They settled into a three-bedroom apartment in Haverfordwest, Wales, near his mother’s family. Though Bradley made a few friends, he spent a lot of time in his room playing games and listening to music on his computers.
Wales was not an easy fit. “All the things he knew — politically, culturally, all his comfort zone — were all of a sudden gone,” said his uncle Joseph Staples.
Kids picked on him. “Some days, he was relieved to get home from school,” said his aunt Sharon Staples. “He’d run. He never walked.” Once on a camping trip with friends, she said, “he woke up, and all the tents around him were gone. They left while he was sleeping.”
His mother’s drinking continued to be a concern to the boy, and he told relatives he was afraid she would die. When he graduated from high school in 2005, he returned to Oklahoma, where his father had offered to get him a job in technology.
Bradley moved in with Brian, his second wife (also named Susan) and her son, who was about Bradley’s age. They lived in a ranch-style house in Oklahoma City, where Bradley, now 17, began work at a software start-up, Zoto Inc.With its Macs, white boards and robots tooling around, Zoto appealed to Bradley’s tech sensibilities. The young man certainly had aptitude, recalled Zoto co-founder Kord Campbell. He was also politically switched-on, intelligent beyond his years. “Here I was a grown man, and he could run circles around me” talking about Iraq and Afghanistan, Campbell said.
Bradley showed a political consciousness about the Iraq war. “He didn’t like that people were being killed, particularly the citizens, innocent people,” Campbell said. “I remember us specifically talking about how we were having a hard time getting information on how many people were being killed.”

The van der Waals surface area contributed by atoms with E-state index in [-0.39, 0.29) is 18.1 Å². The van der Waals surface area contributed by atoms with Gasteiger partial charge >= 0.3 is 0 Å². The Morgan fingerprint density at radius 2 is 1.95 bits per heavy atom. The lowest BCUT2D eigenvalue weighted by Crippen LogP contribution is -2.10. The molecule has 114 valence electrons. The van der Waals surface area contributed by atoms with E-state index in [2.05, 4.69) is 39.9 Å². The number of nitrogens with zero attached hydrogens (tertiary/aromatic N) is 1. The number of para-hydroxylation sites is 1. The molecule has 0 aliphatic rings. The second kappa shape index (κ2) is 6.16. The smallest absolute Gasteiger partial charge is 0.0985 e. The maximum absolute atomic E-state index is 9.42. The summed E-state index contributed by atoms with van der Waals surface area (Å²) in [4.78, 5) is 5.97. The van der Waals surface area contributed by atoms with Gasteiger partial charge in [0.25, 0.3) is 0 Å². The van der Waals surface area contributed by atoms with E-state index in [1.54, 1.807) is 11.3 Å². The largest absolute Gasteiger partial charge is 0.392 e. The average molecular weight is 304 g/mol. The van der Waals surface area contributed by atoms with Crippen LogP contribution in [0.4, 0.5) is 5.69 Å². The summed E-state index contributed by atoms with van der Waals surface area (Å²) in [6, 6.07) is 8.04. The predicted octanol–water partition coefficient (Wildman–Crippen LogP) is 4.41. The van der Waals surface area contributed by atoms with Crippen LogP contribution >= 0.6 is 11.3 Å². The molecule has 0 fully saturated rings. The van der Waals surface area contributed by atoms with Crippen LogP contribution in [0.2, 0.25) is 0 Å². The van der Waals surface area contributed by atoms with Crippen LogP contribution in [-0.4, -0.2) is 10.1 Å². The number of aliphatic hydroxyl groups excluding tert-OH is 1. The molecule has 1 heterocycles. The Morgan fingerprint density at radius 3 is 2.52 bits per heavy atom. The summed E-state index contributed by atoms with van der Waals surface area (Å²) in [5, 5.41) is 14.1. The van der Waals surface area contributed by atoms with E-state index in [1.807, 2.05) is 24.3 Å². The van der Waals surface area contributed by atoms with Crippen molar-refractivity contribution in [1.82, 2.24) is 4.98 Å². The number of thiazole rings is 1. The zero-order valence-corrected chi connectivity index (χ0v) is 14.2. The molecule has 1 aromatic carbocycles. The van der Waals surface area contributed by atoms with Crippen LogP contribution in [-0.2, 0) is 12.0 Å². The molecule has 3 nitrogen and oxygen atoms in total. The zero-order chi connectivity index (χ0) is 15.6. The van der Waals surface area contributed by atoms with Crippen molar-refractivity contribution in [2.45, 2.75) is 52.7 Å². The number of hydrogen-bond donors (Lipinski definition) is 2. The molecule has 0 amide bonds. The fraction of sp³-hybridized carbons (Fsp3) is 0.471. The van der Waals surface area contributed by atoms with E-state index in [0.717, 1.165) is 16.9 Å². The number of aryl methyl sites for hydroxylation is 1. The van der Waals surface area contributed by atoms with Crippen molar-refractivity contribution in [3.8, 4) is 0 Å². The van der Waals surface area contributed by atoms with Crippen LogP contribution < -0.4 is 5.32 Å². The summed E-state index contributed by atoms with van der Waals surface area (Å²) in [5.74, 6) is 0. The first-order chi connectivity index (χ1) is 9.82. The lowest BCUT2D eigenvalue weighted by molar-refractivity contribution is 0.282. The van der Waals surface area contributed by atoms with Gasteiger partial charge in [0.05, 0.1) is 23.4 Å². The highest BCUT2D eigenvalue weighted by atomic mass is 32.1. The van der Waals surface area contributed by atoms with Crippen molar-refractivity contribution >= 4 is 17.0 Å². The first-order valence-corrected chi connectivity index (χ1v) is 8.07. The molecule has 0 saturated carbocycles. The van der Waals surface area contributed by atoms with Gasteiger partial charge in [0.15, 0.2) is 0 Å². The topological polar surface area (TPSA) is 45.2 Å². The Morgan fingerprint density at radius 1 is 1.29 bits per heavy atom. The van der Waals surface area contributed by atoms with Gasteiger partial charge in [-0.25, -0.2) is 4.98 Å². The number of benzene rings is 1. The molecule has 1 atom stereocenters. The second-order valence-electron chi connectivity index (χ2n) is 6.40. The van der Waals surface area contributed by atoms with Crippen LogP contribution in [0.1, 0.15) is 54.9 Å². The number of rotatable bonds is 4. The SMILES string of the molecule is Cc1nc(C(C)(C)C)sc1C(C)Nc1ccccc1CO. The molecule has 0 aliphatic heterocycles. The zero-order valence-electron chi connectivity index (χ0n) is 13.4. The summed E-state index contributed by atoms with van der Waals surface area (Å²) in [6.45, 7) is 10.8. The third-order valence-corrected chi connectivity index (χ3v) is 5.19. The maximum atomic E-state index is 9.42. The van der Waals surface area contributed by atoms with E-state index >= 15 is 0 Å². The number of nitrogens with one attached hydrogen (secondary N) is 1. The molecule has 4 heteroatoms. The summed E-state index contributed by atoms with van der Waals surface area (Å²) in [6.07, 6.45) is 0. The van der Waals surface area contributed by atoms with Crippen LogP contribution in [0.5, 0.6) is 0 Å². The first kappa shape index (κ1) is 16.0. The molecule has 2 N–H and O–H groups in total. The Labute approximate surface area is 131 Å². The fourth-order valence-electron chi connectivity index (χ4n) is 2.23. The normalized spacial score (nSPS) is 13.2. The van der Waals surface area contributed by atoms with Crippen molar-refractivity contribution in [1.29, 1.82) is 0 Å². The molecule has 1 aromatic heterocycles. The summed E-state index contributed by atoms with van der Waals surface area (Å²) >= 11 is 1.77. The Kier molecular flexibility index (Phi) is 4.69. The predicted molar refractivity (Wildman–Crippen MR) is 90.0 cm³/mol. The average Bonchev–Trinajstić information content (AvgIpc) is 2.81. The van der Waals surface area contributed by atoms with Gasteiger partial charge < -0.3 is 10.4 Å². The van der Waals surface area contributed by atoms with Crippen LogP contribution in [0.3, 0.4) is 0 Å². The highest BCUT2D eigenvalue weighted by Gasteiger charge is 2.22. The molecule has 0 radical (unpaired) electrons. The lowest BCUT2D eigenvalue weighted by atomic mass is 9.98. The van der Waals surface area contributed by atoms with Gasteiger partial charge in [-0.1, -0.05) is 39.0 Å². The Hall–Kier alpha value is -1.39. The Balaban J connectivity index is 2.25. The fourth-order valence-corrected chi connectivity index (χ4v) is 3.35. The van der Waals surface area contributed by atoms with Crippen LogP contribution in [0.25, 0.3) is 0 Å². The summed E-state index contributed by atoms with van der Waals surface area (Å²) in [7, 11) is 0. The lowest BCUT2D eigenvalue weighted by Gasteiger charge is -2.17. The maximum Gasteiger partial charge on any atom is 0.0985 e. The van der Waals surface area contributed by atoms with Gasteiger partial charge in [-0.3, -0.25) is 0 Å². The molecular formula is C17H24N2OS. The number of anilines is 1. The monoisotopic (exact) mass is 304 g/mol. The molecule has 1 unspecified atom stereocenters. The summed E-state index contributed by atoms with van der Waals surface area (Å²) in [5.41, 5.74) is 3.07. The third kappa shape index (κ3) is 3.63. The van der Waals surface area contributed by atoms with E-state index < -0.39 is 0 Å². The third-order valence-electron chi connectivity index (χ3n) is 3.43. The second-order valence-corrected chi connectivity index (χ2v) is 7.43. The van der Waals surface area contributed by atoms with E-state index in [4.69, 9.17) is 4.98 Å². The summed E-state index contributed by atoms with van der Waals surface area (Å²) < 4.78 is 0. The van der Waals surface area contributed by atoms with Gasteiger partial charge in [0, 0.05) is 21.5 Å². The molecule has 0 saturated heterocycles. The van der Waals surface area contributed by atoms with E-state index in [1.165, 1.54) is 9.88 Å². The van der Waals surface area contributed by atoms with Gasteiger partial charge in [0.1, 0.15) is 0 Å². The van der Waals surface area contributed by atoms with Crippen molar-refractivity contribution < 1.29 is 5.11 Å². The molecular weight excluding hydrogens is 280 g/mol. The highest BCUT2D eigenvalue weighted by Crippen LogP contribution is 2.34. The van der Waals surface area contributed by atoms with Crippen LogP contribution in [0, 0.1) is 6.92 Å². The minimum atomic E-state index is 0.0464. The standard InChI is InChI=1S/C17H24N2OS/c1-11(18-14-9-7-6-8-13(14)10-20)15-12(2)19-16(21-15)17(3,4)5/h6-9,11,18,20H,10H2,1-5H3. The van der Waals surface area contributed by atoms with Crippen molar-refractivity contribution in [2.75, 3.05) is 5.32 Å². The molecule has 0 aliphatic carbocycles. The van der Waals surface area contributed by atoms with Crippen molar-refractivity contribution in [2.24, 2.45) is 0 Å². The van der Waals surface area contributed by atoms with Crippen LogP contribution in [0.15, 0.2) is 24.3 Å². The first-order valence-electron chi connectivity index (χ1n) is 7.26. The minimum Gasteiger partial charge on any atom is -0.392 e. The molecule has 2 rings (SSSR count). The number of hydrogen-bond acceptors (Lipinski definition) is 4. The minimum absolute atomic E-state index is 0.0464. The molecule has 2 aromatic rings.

The youth confided in Campbell about his home life, expressing frustration with his mother — “ ‘I felt like I was the parent with her’ ” — and his stepmother — “ ‘My stepmom hates me.’ ” Campbell came to the conclusion that “nobody’s been taking care of this kid for a really long time.”
As they grew closer, Campbell began to notice worrisome incidents. There were moments when Bradley would just “sit there and stare,” he said. Once, when Campbell was teaching Bradley to drive, Bradley failed to brake as he approached a stop sign. When Campbell spoke up, Bradley stopped the car but then “just locked up,” Campbell said. “I had to put on the emergency brakes, get out, walk around the car, open the door and touch him before he finally snapped out of it.”
The odd behavior became more frequent, Campbell said, and he suspected drug use. Manning had trouble focusing on work, and it became increasingly difficult to communicate with him, Campbell said. Finally, he told Bradley he needed to deal with his problems and fired him. He was sorry, he said, but he had a business to run.
At home, Bradley and his stepmother fought over money, over his smoking, over his leaving empty Dr Pepper cans under his bed. In March 2006, the two got into such a row that Susan called 911, saying Bradley had threatened her with a knife. Her husband had fallen while trying to protect her, she told the dispatcher.
In the tape of the call, an angry Susan can be heard screaming at Brad: “Get away from him! You get away from him!” In the background, a concerned Bradley asks his father, “Are you okay?”
Susan told the dispatcher that Bradley was upset “because I have been telling him he needs to get a job, and he won’t get a job.”
In the audio, she lays down an ultimatum to his father: “You better find somewhere for him to go, because he ain’t staying here.” (In March of this year, Brian Manning filed for divorce.)
So Bradley took the old red Nissan pickup his dad had given him and hit the road.